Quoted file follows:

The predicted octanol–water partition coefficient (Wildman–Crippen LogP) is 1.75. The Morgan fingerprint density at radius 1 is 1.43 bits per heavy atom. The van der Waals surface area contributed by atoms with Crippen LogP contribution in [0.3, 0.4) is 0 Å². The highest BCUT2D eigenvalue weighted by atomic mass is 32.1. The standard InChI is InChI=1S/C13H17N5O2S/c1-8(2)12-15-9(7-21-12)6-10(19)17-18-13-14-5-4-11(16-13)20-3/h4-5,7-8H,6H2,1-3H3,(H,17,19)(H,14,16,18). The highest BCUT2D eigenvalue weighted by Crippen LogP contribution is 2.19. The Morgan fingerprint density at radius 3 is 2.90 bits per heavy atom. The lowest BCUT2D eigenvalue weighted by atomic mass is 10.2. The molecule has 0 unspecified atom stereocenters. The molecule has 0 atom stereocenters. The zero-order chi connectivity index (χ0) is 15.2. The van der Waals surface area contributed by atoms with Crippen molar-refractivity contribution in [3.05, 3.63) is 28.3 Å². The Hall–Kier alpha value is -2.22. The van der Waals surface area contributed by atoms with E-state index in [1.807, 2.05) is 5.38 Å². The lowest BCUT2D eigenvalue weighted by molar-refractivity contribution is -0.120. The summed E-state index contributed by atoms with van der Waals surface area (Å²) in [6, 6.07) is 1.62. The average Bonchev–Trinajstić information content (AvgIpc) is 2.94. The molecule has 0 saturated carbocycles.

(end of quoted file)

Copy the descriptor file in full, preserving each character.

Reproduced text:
The predicted octanol–water partition coefficient (Wildman–Crippen LogP) is 1.75. The Morgan fingerprint density at radius 1 is 1.43 bits per heavy atom. The van der Waals surface area contributed by atoms with Crippen LogP contribution in [0.3, 0.4) is 0 Å². The highest BCUT2D eigenvalue weighted by atomic mass is 32.1. The standard InChI is InChI=1S/C13H17N5O2S/c1-8(2)12-15-9(7-21-12)6-10(19)17-18-13-14-5-4-11(16-13)20-3/h4-5,7-8H,6H2,1-3H3,(H,17,19)(H,14,16,18). The highest BCUT2D eigenvalue weighted by Crippen LogP contribution is 2.19. The Morgan fingerprint density at radius 3 is 2.90 bits per heavy atom. The lowest BCUT2D eigenvalue weighted by atomic mass is 10.2. The molecule has 0 unspecified atom stereocenters. The molecule has 0 atom stereocenters. The zero-order chi connectivity index (χ0) is 15.2. The van der Waals surface area contributed by atoms with Crippen molar-refractivity contribution in [3.05, 3.63) is 28.3 Å². The Hall–Kier alpha value is -2.22. The van der Waals surface area contributed by atoms with E-state index in [1.807, 2.05) is 5.38 Å². The lowest BCUT2D eigenvalue weighted by molar-refractivity contribution is -0.120. The summed E-state index contributed by atoms with van der Waals surface area (Å²) in [6, 6.07) is 1.62. The average Bonchev–Trinajstić information content (AvgIpc) is 2.94. The molecule has 0 saturated carbocycles.